I don't know exactly how academic careers work in the US, but if you are an associate professor at a university that means you have a PhD and several years of experience as a postdoc/professor?
As somebody who has worked in industry and academia: I find it very unusual that companies would even consider to hire you as a programmer. I know hundreds of CS people with PhD working in industry, and none of them work as a simple developer (unless they have started their own company). Most of them are working as team leaders, in company-internal research, as software architects for new products, as contact person to the government, etc., i.e. positions where (a) something new has to be designed/invented, (b) theoretical expertise is needed (ML etc.), or (c) communication and writing skills are needed.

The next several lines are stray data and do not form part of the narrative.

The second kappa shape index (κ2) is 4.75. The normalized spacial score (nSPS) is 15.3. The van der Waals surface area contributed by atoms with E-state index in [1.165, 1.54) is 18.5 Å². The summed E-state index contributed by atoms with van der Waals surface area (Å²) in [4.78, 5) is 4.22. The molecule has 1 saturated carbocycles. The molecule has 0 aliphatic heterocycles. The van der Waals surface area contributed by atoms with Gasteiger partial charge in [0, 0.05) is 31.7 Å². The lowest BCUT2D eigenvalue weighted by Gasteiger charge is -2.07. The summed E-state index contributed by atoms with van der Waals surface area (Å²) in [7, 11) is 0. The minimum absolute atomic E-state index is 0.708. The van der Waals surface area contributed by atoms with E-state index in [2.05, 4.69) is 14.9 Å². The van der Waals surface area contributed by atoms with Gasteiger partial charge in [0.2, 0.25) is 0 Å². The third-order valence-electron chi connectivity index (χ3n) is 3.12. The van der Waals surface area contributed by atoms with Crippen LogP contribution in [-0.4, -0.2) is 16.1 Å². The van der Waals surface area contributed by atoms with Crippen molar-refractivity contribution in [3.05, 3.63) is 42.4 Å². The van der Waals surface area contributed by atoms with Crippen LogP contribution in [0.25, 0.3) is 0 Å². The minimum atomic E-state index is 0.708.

Independently of the above, you should think very carefully before taking the decision to leave academia, especially if you have never worked in industry before. Academia has a lot of pressure (publishing, get funding, etc.) but industry has its own drawbacks (customer-driven, never have time to do something perfectly, having a boss, etc.). If you really want to do it, prepare it carefully. Start talking with interesting companies, give presentations at industry workshops, do joint projects, etc. That is the most reliable way to get one of the "interesting" jobs (company-internal research).